The NHL became close when they met their first female coach.


Kori Cheverie fondly recalls a conversation she had with her grandfather, who grew up in Nova Scotia.

Who was the first female player to play for the Toronto Blue Jays? convinced. Would you like to lift the Stanley Cup over her head while representing the Toronto Maple Leafs? go for it

Doing so as a player is no longer in question, but Cheverie’s gender-breaking aspirations seem far more achievable today for the 34-year-old who has spent the past five years breaking down hockey’s male-only coaching barriers.

In 2017, Cheverie became the first female assistant coach for a men’s hockey team at the Canadian university level (Ryerson). This month, after serving as an assistant to the Canadian Women’s Olympic Championships, she finished working behind the men’s team bench at the Under-18 World Championships as Canada’s first woman in hockey.

“It’s kind of fun to think back and reflect on those conversations as a kid,” Cheverie recalls, recalling conversations with grandfather Jack Rehill: “It’s the first time I’ve done quite a bit in men’s hockey.” “They talk about the boundless childhood I grew up with and what I was told I could do.”

And she didn’t dream.

Cheverie’s promotion, coupled with an increasing number of women entering professional hockey management and development roles, hastened the timeline quickly as to when, if not if, there will be women working behind the NHL bench.

Pittsburgh Penguins chairman Brian Burke thinks the glass ceiling should have collapsed yesterday, but he balances his impatience by pointing out that the league advance is undermining its image as an Old Boys club.

“I think we’re basically tied to our past of white people playing hockey and being executives,” Burke told Associated Press.

“Builds can be slower than people like,” he added. “But I am very encouraged by the fact that the role of women in hockey has changed over the past two years. Women’s roles in hockey have in a very short time moved from a non-existent role to an important one.”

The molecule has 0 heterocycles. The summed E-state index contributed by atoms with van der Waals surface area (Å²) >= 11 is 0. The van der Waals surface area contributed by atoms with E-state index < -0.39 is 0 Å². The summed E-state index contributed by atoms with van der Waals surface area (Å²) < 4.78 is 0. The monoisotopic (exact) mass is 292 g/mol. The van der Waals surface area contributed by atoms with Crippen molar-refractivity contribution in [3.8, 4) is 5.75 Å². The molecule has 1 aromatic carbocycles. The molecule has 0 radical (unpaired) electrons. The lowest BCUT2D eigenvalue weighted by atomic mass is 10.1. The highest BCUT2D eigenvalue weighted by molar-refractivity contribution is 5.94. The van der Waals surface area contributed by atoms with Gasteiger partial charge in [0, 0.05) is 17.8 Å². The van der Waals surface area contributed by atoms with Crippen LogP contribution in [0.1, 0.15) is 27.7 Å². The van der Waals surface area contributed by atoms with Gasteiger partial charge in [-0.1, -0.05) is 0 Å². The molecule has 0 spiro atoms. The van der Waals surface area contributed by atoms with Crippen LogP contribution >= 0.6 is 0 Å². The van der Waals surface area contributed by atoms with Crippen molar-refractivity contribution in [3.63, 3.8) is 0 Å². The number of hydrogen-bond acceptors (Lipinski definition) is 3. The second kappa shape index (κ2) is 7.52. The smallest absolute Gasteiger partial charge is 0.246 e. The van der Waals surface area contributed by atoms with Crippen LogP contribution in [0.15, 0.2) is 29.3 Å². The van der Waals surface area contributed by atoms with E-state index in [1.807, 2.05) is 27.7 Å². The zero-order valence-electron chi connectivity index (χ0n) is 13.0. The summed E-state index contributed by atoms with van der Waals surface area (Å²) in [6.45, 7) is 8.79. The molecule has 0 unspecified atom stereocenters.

In the four years since Hayley Wickenheiser opened as Deputy Director of Player Development for the Toronto Maple Leafs, the league’s women’s hockey-related standings have grown to nearly 30. This does not include the five NHL teams with a female president.

The Penguins are at the forefront of the NHL team. With two women already on the hockey staff, Penguins expanded her list last month by naming US Olympic athlete Amanda Kessel as the first participant in the team’s executive management program. Vancouver was the first NHL team to hire two vice-captains instead of one from Cammi Granato and Emilie Castonguay.

Lindsay Artkin, president of the NHL Coaches’ Association, said, “I think it’s shortsighted if people don’t ultimately think that there will be some sort of equality in all industries, not just hockey.” “It won’t be unrealistic for a woman to be hired by the NHL after next season,” she said.

The NHLCA was responsible for quickly tracking these movements. Artkin started a women’s development program two years ago with the support of a male coaching member.

The program identified 50 women, including Cheverie at various levels, working directly with NHL coaches in advanced training sessions. In addition to exchanging ideas, the program provided networking opportunities for women who had not been noticed as potential coaching candidates.

Artkin said that while NHL coaches were impressed with the wealth of knowledge that women brought, female participants found that their beliefs that sessions were egalitarian when working with men were strengthened.